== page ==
- It's oriented towards being fast-paced, so the option to put in actions one at a time quickly becomes extraneous. My memory of the game is a bit fuzzy since it's literally been since the end of 2009 that I played it, but I don't recall needing to put in actions manually for the majority of the latter half of the game.

- The ranking is fairly unimportant. Five-star rankings don't really offer rewards that are worth the effort. It doesn't really give you any motivation to do better in battles when the rewards are only slightly better for a five-star rank as opposed to a three-star rank.

- The need to "transition" into battle seems unnecessary. This is obviously a memory issue because they devoted so many resources to graphics that they couldn't display large groups of enemies along with all three party members at the same time and thereby create a smooth transition. A minor quibble, but after Final Fantasy XII's seamless combat, it was somewhat disappointing.

- The need to "break" enemies before being able to deal large amounts of damage makes minor battles take longer than they need to. If they had made it so that only certain creatures needed to be broken, it might have been acceptable; but every creature in the game requiring it makes generic battles take longer than they should and slows down the overall pacing of the game. It's like taking the Pudding's from FFIV and making every enemy in the game require the same tactic of blasting them with magic in order to defeat them. I don't know about you, but if every enemy in FFIV was a variety of Pudding I don't think I'd have ever been able to finish the game.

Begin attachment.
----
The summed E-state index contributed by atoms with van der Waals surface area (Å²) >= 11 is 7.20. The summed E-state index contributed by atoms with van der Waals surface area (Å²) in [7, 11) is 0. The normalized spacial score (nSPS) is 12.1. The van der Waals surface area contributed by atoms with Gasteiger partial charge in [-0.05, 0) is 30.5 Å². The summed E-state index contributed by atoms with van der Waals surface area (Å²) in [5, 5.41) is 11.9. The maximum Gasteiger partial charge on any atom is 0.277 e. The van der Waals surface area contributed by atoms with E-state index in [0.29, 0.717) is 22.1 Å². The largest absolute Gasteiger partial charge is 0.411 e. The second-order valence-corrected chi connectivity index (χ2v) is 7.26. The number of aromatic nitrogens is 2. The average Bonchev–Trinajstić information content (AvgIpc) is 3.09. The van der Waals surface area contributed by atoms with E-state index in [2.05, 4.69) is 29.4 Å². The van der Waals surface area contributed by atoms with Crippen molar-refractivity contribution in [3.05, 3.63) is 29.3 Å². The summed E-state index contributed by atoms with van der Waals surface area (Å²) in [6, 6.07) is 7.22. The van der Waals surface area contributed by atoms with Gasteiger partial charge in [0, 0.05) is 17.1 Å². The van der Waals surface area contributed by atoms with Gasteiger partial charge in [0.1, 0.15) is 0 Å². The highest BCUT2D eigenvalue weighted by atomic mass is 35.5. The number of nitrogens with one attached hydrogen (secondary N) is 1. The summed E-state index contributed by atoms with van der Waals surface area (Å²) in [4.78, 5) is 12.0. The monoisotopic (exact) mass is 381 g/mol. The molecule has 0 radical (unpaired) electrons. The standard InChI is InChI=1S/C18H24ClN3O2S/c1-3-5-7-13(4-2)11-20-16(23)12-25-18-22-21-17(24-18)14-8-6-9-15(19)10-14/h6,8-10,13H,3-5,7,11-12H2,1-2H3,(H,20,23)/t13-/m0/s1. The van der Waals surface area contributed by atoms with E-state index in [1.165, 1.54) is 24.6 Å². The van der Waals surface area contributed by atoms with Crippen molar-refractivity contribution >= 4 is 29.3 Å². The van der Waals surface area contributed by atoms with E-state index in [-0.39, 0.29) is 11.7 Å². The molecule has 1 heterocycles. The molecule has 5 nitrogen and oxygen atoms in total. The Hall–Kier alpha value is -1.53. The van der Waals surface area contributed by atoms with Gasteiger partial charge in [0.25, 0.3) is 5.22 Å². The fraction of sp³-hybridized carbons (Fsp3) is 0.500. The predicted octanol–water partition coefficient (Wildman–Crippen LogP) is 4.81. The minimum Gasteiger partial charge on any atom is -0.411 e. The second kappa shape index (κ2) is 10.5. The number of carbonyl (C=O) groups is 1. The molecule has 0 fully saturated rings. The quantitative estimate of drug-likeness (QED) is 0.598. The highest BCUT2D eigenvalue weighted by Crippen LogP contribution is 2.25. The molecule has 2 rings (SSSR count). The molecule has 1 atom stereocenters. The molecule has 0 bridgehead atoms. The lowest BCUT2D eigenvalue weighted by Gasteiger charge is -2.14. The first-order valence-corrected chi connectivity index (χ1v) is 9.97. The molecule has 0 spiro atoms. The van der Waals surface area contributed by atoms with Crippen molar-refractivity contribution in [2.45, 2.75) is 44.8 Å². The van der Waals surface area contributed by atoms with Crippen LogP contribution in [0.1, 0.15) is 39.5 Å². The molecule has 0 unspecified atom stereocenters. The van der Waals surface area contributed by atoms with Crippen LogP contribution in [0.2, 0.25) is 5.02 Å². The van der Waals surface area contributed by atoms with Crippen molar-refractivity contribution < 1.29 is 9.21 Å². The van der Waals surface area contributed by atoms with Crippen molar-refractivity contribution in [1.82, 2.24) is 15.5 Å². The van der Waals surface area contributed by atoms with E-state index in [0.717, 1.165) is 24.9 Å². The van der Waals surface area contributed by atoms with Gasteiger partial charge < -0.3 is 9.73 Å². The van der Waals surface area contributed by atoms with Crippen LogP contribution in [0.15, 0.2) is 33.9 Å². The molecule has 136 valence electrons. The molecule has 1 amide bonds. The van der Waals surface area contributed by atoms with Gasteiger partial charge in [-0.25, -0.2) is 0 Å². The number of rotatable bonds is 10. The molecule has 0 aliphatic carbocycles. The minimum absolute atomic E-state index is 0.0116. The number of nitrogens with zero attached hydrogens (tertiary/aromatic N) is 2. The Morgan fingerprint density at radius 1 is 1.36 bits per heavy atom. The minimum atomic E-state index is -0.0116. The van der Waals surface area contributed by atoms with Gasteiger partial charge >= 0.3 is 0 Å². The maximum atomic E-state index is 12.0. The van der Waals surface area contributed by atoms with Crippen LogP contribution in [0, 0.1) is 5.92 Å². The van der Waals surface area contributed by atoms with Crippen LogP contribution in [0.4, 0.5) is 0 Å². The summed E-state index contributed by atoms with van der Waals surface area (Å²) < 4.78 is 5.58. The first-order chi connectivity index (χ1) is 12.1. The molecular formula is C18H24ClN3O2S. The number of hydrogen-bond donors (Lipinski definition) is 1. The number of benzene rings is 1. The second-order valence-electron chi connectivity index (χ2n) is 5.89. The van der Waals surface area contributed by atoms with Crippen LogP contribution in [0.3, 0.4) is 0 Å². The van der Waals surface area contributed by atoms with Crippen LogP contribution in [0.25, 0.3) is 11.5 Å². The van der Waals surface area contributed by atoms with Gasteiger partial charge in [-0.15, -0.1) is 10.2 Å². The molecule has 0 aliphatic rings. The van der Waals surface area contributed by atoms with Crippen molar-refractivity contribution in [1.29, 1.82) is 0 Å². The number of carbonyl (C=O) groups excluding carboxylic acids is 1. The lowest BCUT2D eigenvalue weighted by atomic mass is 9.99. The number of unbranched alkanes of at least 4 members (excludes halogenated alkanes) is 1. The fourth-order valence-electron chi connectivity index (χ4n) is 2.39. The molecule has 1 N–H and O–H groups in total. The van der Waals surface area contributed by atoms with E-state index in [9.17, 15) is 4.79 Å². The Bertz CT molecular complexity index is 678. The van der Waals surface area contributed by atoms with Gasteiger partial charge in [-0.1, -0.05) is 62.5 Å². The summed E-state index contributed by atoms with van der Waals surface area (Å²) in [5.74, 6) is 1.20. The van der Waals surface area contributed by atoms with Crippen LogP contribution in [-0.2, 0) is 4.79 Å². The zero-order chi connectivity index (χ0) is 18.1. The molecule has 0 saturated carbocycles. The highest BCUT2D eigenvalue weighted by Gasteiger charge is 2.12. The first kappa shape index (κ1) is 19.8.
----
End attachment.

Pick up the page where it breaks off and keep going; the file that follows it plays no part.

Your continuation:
- The paradigm system is a fine idea, but for a large portion of the game, much of it is locked out to you, and even when everything becomes available there really isn't a lot of variety in it. Early in the game, it's pretty much Blaster to Attacker and occasionally Healer if you need it and that pattern doesn't even change much later on in the game either. The only time you even need the other ability sets is for (some) bosses and maybe the mission based enemies.


Anyway, for me, I just saw the battle system as a huge step backward from what Final Fantasy XII offered. I've been playing these games since the NES era, and change has never bothered me, because it's an inherent part of what the series is about. The thing is, that change should be a forward progression of what worked in previous titles. I just found Final Fantasy XIII lacking. But honestly, I could have accepted the battle system if the other aspects of the game had been more engrossing. The problem with XIII is that it has so many problems in other areas. The sense of scope, the writing, and the music, all felt weak. It wasn't an absolutely terrible game, but it was fairly mediocre; and that's sad considering it had the potential to be so much more than that.

Now, also understand that I'm fine with a lot of people liking the game. That's great. More power to you. Everyone's tastes differ. I'm not here to defend or attack the game, but I will give my opinion when asked, which is what I've done here.
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#96digidevilwilPosted 1/25/2013 6:49:48 PM
And its funny that just needing to mash X still makes this harder than any FF before, or at least harder than the hipster installments (7 and up)
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#97vind3dPosted 1/25/2013 6:56:04 PM
Yes, FFXIII is more than must mash X. You also have to push the movement stick forward to progress through the map.
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#98StickyJumperPosted 1/25/2013 7:20:59 PM
tiornys posted...
StickyJumper posted...
I mashed X/auto-battle up until the end boss of Ch11, that was the first real roadblock where i had to play manually

Impaired Medic posted...
I disagree. I played the game (you can verify that by checking my PSN) and the majority of the game is press X for auto-battle.

And were either of you bored with your button mashing?

t~


to be honest i didn't mind it, i felt the battles went way too fast for manual input to be effective (unless i put it on Slow, which i didn't want to)